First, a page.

How can we honor our daughter who died in our other daughter's upcoming wedding without making that the focus?

Question:
Our daughter is getting married soon and this magnifies the reality that our daughter who died will not be there. We want to do something that remembers her in the wedding ceremony, but we also don't want that to be the focus either. Some ideas we had were to have our youngest daughter hold two bouquets of flowers or have a stool or chair with flowers on it. Do you know what has been done before or what you may think would be appropriate?

I wish I could say everything is going fine, but I can't. The pain is as strong and real as the day of the accident three years ago.

Answer:
It makes sense to say that everything is not "fine," but I am sad to hear that you would say that the pain is as strong and real as the day of the accident. I would wish for you some healing so that the pain would certainly still be there but not be as acute—that it would not have as much power over your thoughts and emotions as it did before. I think as parents sometimes there is a decision to be made to allow grief to lessen its hold on us. Our grief is what keeps us feeling close to our child and we don't want to let go of that closeness. It feels like a betrayal to our child who died to begin to not give so much of our emotion to our grief, but that feeling is not telling us the truth. And at some point we have to turn our full attention to those who are living around us and need our love and health.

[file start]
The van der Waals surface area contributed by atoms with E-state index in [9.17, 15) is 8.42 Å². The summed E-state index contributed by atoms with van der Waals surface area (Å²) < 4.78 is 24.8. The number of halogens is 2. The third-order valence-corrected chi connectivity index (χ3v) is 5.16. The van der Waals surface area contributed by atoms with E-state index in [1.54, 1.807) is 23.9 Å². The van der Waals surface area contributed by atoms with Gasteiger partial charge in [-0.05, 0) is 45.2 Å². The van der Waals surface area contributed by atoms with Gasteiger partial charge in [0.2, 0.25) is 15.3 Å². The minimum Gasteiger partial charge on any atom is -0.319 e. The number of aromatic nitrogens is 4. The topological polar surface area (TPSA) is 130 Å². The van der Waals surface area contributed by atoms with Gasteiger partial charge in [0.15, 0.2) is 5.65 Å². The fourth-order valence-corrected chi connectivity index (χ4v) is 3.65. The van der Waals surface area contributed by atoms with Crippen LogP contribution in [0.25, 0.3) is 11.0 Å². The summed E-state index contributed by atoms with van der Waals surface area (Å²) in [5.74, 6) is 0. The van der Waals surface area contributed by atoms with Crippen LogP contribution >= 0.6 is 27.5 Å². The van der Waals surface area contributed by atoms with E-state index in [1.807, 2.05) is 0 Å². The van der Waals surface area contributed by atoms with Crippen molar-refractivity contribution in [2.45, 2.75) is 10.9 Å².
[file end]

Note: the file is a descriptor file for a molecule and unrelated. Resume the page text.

I think your ideas are so sweet and lovely for remembering your daughter in the wedding. It would seem to me that the only key in doing this "right" is that the bride is the one driving how this is done, and that while you daughter gets remembered, the bride senses that your primary emotions and energy that day are directed toward her—the one who deserves your full attention on that special day. She is the one who can be most blessed by your joy and focus on that day. The hard reality is that your daughter can't benefit from it. And you don't really want the conversation amongst those who attend to focus on that sadness but on the bride and groom's joy. That will be a special day to invest in the living who can benefit and enjoy your loving attention. I hope it will be a beautiful day of great joy. I know there will be someone missing and that takes away from every special family event. But I hope you can take in the joy and let the sorrow go on vacation for a day.